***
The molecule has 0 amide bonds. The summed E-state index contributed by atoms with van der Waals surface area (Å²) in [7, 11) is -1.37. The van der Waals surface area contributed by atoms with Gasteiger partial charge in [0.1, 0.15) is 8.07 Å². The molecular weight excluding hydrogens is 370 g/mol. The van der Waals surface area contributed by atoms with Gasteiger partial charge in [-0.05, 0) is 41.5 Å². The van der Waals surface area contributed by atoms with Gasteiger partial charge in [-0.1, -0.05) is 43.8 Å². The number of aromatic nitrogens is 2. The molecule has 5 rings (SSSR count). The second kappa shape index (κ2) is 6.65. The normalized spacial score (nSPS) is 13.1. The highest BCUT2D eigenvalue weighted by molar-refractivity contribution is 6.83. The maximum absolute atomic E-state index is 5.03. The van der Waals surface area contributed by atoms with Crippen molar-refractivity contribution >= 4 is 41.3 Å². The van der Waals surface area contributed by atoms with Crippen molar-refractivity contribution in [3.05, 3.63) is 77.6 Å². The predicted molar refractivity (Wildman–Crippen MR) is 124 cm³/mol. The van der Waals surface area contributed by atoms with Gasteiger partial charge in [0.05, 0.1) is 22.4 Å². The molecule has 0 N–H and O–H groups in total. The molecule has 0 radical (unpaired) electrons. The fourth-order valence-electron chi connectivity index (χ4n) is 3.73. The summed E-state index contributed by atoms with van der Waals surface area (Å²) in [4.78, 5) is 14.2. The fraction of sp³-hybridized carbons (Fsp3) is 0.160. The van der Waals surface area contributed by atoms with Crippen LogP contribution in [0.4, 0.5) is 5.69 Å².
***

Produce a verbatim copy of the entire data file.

The molecule has 0 amide bonds. The summed E-state index contributed by atoms with van der Waals surface area (Å²) in [7, 11) is -1.37. The van der Waals surface area contributed by atoms with Gasteiger partial charge in [0.1, 0.15) is 8.07 Å². The molecular weight excluding hydrogens is 370 g/mol. The van der Waals surface area contributed by atoms with Gasteiger partial charge in [-0.05, 0) is 41.5 Å². The van der Waals surface area contributed by atoms with Gasteiger partial charge in [-0.1, -0.05) is 43.8 Å². The number of aromatic nitrogens is 2. The molecule has 5 rings (SSSR count). The second kappa shape index (κ2) is 6.65. The normalized spacial score (nSPS) is 13.1. The highest BCUT2D eigenvalue weighted by molar-refractivity contribution is 6.83. The maximum absolute atomic E-state index is 5.03. The van der Waals surface area contributed by atoms with Crippen molar-refractivity contribution >= 4 is 41.3 Å². The van der Waals surface area contributed by atoms with Crippen molar-refractivity contribution in [3.05, 3.63) is 77.6 Å². The predicted molar refractivity (Wildman–Crippen MR) is 124 cm³/mol. The van der Waals surface area contributed by atoms with Gasteiger partial charge in [0.05, 0.1) is 22.4 Å². The molecule has 0 N–H and O–H groups in total. The molecule has 0 radical (unpaired) electrons. The fourth-order valence-electron chi connectivity index (χ4n) is 3.73. The summed E-state index contributed by atoms with van der Waals surface area (Å²) in [4.78, 5) is 14.2. The fraction of sp³-hybridized carbons (Fsp3) is 0.160. The van der Waals surface area contributed by atoms with Crippen LogP contribution in [0.4, 0.5) is 5.69 Å².